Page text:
Second, we separate those in the sample into three groups based on their employment history over the past year, or 52 weeks: those who are employed the entire period, those experiencing less than 26 weeks of unemployment or what I call the short-term unemployed, and those experiencing 26 or more weeks of unemployment or the long-term unemployed. This allows us to test the hypothesis that short-term bouts of unemployment are less traumatic than are longer spells. Our results shed light on a number of key issues, and can be interpreted as causal with greater confidence than can existing findings in the literature.
First, we add to the evidence that long-term unemployment has large negative effects on mental health. Second, the negative effects—again this is in the context of the United States—are larger for black and Latino individuals. Third, short-term unemployment does not significantly harm mental health. Fourth, the potential buffers I mentioned earlier do not appear to substantially change the odds of suffering from poor mental health. Finally, those with more education suffer a larger emotional penalty for being long-term unemployed.
The body of evidence offered by social scientists, including psychologists, suggests that to ignore mental health costs is to understate the negative effects of long-term unemployment. Thus, public policies aimed at improving labour market performance should account for the mental health costs of joblessness. Our research highlights the importance of implementing policies and programs that reduce unemployment, especially long-term unemployment. Moreover, public policy should be mindful of the support needed by those who are long-term unemployed.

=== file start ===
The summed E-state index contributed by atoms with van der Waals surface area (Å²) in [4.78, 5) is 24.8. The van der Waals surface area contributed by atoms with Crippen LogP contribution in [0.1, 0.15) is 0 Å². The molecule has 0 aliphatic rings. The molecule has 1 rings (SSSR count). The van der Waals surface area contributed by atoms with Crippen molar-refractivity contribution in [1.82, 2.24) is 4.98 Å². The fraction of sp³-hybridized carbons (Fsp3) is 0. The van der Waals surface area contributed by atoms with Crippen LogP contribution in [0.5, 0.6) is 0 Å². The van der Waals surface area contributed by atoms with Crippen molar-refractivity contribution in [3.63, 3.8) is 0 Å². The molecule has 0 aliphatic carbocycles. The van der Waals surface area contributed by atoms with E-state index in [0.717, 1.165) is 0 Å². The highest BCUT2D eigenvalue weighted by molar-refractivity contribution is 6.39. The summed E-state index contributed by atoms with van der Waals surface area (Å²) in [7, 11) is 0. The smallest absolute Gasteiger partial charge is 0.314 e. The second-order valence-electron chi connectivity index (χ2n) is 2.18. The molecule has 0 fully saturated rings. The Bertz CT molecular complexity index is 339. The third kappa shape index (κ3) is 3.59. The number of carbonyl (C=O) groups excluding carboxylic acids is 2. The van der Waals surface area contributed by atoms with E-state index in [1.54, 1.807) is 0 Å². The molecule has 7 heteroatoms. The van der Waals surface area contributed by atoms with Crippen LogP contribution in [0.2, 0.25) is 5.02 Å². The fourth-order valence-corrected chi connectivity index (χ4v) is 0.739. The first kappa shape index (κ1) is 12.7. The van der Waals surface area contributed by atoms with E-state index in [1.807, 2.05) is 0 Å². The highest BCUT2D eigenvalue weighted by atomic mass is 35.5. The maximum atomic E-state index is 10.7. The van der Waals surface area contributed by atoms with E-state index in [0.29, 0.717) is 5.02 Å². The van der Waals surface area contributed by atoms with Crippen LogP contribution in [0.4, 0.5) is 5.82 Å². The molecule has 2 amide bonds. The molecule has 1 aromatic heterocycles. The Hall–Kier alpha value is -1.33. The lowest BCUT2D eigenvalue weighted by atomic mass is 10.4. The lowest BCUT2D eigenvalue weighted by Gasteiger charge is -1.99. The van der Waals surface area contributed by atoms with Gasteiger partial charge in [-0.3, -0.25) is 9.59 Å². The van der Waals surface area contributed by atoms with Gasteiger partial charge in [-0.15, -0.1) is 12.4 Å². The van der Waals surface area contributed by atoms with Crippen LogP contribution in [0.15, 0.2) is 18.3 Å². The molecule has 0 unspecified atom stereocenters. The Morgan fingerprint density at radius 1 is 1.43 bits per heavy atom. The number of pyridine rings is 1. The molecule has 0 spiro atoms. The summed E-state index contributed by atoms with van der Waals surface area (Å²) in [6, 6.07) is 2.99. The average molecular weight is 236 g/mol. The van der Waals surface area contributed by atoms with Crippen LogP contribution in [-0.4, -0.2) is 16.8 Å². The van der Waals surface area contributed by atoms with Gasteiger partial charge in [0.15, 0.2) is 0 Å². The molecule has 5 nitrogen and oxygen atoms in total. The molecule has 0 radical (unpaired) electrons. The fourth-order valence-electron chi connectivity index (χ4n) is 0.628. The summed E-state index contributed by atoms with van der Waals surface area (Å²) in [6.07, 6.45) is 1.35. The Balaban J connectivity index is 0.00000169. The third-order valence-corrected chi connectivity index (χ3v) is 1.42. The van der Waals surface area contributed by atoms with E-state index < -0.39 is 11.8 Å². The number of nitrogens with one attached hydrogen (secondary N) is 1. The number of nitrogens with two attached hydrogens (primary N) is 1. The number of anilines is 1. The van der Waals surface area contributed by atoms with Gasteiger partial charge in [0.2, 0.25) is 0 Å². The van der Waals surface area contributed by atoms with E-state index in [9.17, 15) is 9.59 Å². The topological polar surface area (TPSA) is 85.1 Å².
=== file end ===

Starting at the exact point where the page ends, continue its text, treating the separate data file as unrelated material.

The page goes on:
Unemployment is not the only traumatic event associated with negative effects on mental health. In a series of studies with the same co-authors mentioned earlier, I've examined the effects of other traumas, namely, sexual assault, violence at the hands of parents, violence by others in the community, and stalking. All of these traumas, whether experienced as a child or as an adult, are associated with either current or subsequent negative effects on mental health, happiness, and education outcomes for children. We examined those in separate papers.
Unfortunately, these traumas are associated with being in poverty. All of this evidence highlights the importance of taking a full accounting of all the costs associated with poverty. This suggests that while effective tools for fighting poverty may require significant resources on the part of government, the alternative—more people in poverty—carries significant monetary and non-monetary costs to government, individuals, and society as well.
Thank you, Mr. Chair and members of the committee. I look forward to your questions.